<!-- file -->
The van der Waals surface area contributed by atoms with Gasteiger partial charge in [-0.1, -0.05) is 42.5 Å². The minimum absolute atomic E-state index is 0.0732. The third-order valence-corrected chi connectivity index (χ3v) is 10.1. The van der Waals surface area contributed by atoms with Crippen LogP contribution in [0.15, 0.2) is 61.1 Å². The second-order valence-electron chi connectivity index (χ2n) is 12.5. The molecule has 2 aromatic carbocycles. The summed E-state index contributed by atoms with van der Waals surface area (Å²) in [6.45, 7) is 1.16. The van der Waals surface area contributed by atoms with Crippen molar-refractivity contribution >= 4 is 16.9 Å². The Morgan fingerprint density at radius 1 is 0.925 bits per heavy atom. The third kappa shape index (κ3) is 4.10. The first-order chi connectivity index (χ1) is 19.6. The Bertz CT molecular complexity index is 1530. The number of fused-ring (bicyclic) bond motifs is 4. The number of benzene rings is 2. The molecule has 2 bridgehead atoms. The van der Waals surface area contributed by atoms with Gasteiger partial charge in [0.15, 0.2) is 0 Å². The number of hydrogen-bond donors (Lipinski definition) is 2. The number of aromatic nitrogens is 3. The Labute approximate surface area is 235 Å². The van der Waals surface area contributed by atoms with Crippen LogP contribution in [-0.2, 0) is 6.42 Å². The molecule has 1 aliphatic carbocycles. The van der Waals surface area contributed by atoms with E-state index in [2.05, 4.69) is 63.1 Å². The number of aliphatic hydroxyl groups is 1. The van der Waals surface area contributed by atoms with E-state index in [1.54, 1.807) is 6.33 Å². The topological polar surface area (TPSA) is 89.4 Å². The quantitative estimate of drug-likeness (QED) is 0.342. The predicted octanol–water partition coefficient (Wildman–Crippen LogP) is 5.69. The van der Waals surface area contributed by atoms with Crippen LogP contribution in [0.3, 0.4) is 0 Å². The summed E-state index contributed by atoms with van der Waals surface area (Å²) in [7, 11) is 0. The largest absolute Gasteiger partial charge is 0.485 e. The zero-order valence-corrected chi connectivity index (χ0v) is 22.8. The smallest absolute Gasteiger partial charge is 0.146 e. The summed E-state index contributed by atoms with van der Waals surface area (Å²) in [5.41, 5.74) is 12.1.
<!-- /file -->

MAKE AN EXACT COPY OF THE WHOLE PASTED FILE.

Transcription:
The van der Waals surface area contributed by atoms with Gasteiger partial charge in [-0.1, -0.05) is 42.5 Å². The minimum absolute atomic E-state index is 0.0732. The third-order valence-corrected chi connectivity index (χ3v) is 10.1. The van der Waals surface area contributed by atoms with Crippen LogP contribution in [0.15, 0.2) is 61.1 Å². The second-order valence-electron chi connectivity index (χ2n) is 12.5. The molecule has 2 aromatic carbocycles. The summed E-state index contributed by atoms with van der Waals surface area (Å²) in [6.45, 7) is 1.16. The van der Waals surface area contributed by atoms with Crippen molar-refractivity contribution >= 4 is 16.9 Å². The Morgan fingerprint density at radius 1 is 0.925 bits per heavy atom. The third kappa shape index (κ3) is 4.10. The first-order chi connectivity index (χ1) is 19.6. The Bertz CT molecular complexity index is 1530. The number of fused-ring (bicyclic) bond motifs is 4. The number of benzene rings is 2. The molecule has 2 bridgehead atoms. The van der Waals surface area contributed by atoms with Gasteiger partial charge in [0.15, 0.2) is 0 Å². The number of hydrogen-bond donors (Lipinski definition) is 2. The number of aromatic nitrogens is 3. The Labute approximate surface area is 235 Å². The van der Waals surface area contributed by atoms with Crippen LogP contribution in [-0.2, 0) is 6.42 Å². The molecule has 1 aliphatic carbocycles. The van der Waals surface area contributed by atoms with E-state index in [2.05, 4.69) is 63.1 Å². The number of aliphatic hydroxyl groups is 1. The van der Waals surface area contributed by atoms with E-state index in [1.54, 1.807) is 6.33 Å². The topological polar surface area (TPSA) is 89.4 Å². The quantitative estimate of drug-likeness (QED) is 0.342. The predicted octanol–water partition coefficient (Wildman–Crippen LogP) is 5.69. The van der Waals surface area contributed by atoms with Crippen LogP contribution in [0.3, 0.4) is 0 Å². The summed E-state index contributed by atoms with van der Waals surface area (Å²) in [7, 11) is 0. The largest absolute Gasteiger partial charge is 0.485 e. The zero-order valence-corrected chi connectivity index (χ0v) is 22.8. The smallest absolute Gasteiger partial charge is 0.146 e. The summed E-state index contributed by atoms with van der Waals surface area (Å²) in [5.41, 5.74) is 12.1.